By Colleen Jenkins
GREENSBORO, NC (Reuters) - Former U.S. Senator John Edwards and the woman with whom he had an affair during his 2008 presidential bid could be called by the defense to testify on Wednesday in his federal campaign finance trial, Edwards' attorney said.
Attorney Abbe Lowell said the defense was considering putting Rielle Hunter on the stand as it tries to refute charges that Edwards solicited illegal campaign contributions to help hide his then-pregnant mistress from voters.
Edwards, a two-time presidential hopeful and the Democrats' 2004 vice presidential nominee, and his eldest daughter Cate also might testify, Lowell said in court on Tuesday.
Those choices could set the stage for a potentially riveting day of testimony in Greensboro, North Carolina, the state where Edwards won millions as a trial lawyer before being elected to the Senate in 1998.
Jurors have listened to much about Hunter's role in the sex scandal that contributed to Edwards' political downfall but have not heard from her directly during 17 days of trial testimony. Other witnesses described her quirky personality, high tastes and their concerns about her behavior around Edwards as he chased the 2008 Democratic presidential nomination.
Jurors have seen Edwards, 58, in the courtroom each day and also watched a national TV interview in which he admitted to having an affair with Hunter but falsely denied fathering her baby.
Talk of the possible upcoming witnesses capped hours of testimony on Tuesday that focused largely on who received hundreds of thousands of dollars from two wealthy Edwards supporters.
Prosecutors say Edwards directed his aide, Andrew Young, to seek more than $900,000 from heiress Rachel "Bunny" Mellon and Texas trial lawyer Fred Baron as part of a plot to keep the married politician's affair from destroying his campaign.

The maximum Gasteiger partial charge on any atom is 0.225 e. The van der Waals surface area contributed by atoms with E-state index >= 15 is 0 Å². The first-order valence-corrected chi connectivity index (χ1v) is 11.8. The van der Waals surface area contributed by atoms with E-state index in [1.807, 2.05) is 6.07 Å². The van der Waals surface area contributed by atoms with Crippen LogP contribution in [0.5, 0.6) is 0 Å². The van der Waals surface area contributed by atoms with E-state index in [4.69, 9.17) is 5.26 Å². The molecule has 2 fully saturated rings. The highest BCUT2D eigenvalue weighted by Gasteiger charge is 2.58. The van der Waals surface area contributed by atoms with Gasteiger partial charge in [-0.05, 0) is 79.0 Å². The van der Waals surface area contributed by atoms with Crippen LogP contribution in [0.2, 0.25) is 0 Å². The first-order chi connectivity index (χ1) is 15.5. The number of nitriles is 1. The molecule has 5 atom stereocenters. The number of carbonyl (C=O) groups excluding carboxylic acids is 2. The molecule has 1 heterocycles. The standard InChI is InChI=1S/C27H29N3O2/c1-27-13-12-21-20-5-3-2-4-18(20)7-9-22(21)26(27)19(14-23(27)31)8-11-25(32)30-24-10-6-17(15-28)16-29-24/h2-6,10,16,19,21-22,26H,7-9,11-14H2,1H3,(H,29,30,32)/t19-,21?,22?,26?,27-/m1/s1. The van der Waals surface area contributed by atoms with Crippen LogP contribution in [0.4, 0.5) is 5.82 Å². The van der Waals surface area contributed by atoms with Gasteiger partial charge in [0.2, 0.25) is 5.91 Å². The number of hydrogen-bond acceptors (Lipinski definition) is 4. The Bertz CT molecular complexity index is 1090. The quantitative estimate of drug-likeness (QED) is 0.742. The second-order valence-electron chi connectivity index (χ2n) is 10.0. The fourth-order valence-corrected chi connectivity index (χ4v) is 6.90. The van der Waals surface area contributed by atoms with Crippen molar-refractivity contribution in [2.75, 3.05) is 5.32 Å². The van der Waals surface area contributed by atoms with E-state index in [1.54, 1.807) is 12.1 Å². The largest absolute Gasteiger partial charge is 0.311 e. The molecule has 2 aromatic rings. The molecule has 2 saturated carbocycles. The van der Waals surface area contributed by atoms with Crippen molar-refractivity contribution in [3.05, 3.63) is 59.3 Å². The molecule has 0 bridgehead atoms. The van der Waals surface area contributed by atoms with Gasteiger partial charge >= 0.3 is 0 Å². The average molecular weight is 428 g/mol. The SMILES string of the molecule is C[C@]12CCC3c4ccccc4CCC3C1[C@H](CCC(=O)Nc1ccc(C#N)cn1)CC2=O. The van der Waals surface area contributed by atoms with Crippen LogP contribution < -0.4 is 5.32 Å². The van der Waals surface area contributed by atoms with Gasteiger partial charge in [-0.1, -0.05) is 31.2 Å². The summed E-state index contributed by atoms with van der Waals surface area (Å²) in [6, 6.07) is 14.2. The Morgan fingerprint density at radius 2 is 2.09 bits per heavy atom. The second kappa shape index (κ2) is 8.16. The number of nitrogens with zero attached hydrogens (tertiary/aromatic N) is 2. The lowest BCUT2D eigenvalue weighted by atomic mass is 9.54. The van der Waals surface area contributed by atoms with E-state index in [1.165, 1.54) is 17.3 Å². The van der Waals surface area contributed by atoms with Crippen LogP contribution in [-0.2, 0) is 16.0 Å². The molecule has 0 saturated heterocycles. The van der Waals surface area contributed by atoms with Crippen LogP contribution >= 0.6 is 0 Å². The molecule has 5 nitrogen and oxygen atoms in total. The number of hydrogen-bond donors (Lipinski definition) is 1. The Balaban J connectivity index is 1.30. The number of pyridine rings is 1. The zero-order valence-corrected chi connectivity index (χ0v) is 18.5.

Edwards insists he did not break the law. His attorneys argue he had nothing to do with the payments, which they say were meant as personal gifts intended to keep his cancer-stricken wife, Elizabeth, from finding out about the ongoing affair and Hunter's pregnancy.
Some of the donor money was used to pay for Hunter's living and medical expenses, evidence has shown.
But a former FBI agent testifying for the defense presented a detailed financial analysis showing that Young - the key government witness against Edwards - and his wife received more than $1 million from Mellon and Baron.
FOCUS ON KEY ISSUES
Defense witnesses also spoke to key legal issues in the case, including what Edwards knew about the donor money and whether it qualifies as campaign contributions.
Former Federal Election Commission Chairman Scott Thomas testified that third-party payments used to cover personal expenses related to an affair had never come up as a matter of campaign finance law in his 37 years of experience in that field.
U.S. District Judge Catherine Eagles, however, blocked Thomas from telling jurors his opinion that the payments from Mellon and Baron were not campaign contributions.
An Edwards confidante recalled that the former senator looked surprised when Mellon told him in 2008 that she had funneled money to Young.
John Moylan, who worked on Edwards' 2004 and 2008 presidential campaigns, testified he believed his friend did not learn of Mellon's payments until a visit to her Virginia home in August 2008. By then, Edwards had dropped out of the latter race and confessed to an affair on TV.
"My impression was that we were both learning of that transaction for the first time," said Moylan, who had accompanied Edwards on the trip to Mellon's estate.
According to Moylan, Edwards told the now 101-year-old woman, "Bunny, you should not be sending money to anyone."
A prosecutor objected when Moylan said he still believes Young used Edwards' name to get $725,000 from Mellon. Eagles sustained the objection, meaning jurors are not to consider the statement as evidence.
As it has for much of the trial, the defense on Tuesday portrayed Young as a money-hungry liar. The aide, who was granted immunity in the case, may be re-called to the stand before the end of the defense case this week, Lowell said.
Elizabeth Nicholas, who worked with Young in Edwards' U.S. Senate office, said she found the aide to be dishonest.
"He was not known for being truthful, and he was also known for kind of misrepresenting things," she said.
(Reporting by Colleen Jenkins; Editing by Cynthia Osterman and Philip Barbara)